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War of the weeds

War of the weeds

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POSTED July 3, 2018 12:49 p.m.

GAYS MILLS - We moved to the house where we live now about 10 years ago. Rented it for a couple years and then bought it. It was nice to be out of the flood-prone area of town and up on a sandy shelf part way between the river bottom and the ridge. The 2.5 acres felt a lot roomier than the place in town.

The first year we were here, we noticed some “real pretty wildflowers” out in front of the property. And who doesn’t like wildflowers, right? So we let them go, didn’t mow, and felt fortunate to have such a beautiful scene right outside our door—rookie mistake, a big rookie mistake.

It turned out that those “pretty wildflowers” were attached to a very troublesome and invasive weed: Spotted Knapweed (Centaurea Maculosa). Spotted Knapweed is a biennial or short-lived perennial. One day some information mysteriously appeared in our mailbox, a few copied pages, anonymously put there by someone who knew about this pesky weed. Thanks, whoever you are, for tipping us off.  

The war of the weeds began. We started to work on control of the weed and have been working on it ever since. I have learned to grudgingly respect Knapweed as I’ve learned more about its stealthy ways. Spotted Knapweed is a problem in several ways.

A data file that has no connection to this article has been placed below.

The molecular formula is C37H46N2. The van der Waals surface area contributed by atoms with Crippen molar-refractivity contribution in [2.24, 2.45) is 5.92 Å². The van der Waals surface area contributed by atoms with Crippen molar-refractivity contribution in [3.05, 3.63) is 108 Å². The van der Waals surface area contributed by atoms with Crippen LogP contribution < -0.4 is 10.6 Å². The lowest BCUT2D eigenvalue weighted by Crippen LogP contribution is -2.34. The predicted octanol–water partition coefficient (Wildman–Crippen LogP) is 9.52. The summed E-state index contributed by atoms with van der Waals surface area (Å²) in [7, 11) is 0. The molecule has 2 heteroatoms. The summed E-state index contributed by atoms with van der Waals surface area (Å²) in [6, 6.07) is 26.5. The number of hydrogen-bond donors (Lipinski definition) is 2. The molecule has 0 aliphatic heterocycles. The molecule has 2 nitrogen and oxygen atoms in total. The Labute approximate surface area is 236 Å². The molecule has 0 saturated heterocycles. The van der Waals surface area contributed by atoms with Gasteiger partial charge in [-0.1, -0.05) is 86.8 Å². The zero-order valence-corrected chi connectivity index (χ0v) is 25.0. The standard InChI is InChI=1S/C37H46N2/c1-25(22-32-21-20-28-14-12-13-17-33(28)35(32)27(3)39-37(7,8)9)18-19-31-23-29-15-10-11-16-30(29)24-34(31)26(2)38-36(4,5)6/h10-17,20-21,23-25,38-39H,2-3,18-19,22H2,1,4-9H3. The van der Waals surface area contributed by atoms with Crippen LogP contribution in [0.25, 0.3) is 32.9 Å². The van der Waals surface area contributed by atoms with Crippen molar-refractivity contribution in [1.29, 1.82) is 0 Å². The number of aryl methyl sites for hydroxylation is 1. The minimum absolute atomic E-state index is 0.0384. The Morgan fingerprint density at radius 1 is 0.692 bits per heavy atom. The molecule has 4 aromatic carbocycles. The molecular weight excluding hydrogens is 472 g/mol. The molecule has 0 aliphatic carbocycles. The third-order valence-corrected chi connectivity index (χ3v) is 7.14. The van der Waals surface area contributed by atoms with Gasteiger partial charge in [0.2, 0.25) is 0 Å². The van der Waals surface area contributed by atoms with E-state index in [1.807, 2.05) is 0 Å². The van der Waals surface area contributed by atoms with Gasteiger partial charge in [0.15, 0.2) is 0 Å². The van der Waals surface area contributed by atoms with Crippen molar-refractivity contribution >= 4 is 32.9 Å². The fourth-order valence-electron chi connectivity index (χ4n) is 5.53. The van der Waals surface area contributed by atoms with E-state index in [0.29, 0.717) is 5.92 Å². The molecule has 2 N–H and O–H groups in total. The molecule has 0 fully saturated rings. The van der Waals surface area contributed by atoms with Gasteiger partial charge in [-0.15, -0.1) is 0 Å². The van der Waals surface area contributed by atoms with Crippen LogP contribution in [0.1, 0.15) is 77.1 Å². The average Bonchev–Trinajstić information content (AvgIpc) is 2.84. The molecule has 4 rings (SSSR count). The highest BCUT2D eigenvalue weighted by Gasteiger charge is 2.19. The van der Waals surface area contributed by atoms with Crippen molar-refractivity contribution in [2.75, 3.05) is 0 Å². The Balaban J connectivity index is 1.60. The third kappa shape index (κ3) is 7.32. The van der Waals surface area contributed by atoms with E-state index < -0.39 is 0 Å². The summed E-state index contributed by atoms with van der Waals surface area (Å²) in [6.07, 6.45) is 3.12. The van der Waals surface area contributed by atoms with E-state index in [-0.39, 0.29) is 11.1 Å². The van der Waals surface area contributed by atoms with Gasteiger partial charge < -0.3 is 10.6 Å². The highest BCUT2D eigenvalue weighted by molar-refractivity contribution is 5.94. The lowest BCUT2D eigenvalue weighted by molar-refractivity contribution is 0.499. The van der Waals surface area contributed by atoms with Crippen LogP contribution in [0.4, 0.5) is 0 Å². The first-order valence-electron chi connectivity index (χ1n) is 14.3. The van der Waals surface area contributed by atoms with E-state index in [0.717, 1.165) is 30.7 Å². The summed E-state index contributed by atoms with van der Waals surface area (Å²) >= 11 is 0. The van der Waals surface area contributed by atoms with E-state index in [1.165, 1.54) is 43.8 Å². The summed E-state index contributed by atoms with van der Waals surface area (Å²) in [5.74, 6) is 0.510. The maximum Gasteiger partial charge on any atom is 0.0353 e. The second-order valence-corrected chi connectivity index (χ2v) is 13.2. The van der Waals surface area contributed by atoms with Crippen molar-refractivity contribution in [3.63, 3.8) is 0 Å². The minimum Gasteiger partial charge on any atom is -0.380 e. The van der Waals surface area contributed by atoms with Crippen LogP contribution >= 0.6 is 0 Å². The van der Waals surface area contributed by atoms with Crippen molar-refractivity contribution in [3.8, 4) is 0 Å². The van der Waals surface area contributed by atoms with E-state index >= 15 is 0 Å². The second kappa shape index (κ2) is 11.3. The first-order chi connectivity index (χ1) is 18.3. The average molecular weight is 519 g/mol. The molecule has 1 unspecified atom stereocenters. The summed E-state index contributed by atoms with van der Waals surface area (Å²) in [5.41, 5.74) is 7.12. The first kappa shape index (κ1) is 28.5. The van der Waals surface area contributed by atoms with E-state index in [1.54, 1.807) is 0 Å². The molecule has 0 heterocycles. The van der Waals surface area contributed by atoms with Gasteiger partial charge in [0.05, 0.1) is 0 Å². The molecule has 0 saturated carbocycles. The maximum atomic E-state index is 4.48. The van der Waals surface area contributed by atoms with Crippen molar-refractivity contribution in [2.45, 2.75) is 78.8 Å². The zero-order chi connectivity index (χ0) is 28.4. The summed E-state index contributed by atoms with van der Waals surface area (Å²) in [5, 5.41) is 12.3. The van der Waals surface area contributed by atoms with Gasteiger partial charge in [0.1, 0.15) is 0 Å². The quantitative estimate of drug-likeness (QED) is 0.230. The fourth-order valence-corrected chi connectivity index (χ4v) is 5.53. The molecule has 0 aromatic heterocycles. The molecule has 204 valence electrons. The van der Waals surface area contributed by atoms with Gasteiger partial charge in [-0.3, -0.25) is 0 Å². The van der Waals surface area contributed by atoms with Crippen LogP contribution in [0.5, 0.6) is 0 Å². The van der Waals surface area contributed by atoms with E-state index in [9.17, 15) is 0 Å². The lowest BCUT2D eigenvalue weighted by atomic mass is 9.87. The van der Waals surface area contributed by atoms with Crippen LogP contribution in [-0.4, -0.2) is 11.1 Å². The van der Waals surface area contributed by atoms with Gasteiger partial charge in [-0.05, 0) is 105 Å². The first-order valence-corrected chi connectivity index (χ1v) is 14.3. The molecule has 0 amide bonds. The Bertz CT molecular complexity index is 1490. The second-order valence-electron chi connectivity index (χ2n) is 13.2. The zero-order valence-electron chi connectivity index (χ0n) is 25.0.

One. It produces a huge amount of seeds if allowed to mature. An old saying comes to mind: One year’s worth of seeds equals seven years of weeds. The seeds will stay around for years until the opportunity comes to sprout.  So, we had several years worth of weeds to “look forward to” after enjoying the small pink flowers for just a short time.

Two. Spotted Knapweed has a big taproot, which robs nearby plants of water and nutrients. They also send out lateral roots, which sprout and spread that way. They really hog and dominate what space they grow in. 

Three. Knapweed is not very palatable to livestock so they pass it up for other forages. This tilts the odds in its favor for invasion and taking over. Apparently, sheep will eat Knapweed and I’m thinking goats may eat it too.

Four. It is suspected that Knapweed is allopathic, meaning that it releases a toxin from its roots that stunts the growth of other plants. Chemical warfare!

So in the battle to defeat this formidable enemy, I have done the following:

1. Get it mowed before it goes to seed.

2. Spot spray individual plants with Roundup herbicide.

3. Do a controlled burn on the plot every spring.

4. Pull any surviving Knapweed that show up by hand (ugh!)

5. Plant winter rye, a fast growing grain crop that itself emits a poison to thwart other plants. I’m hoping that the aggressive rye will outgrow the Knapweed and its toxins will overcome the Knapweed’s toxins.

We’ve won a few battles against Spotted Knapweed, but the war continues.

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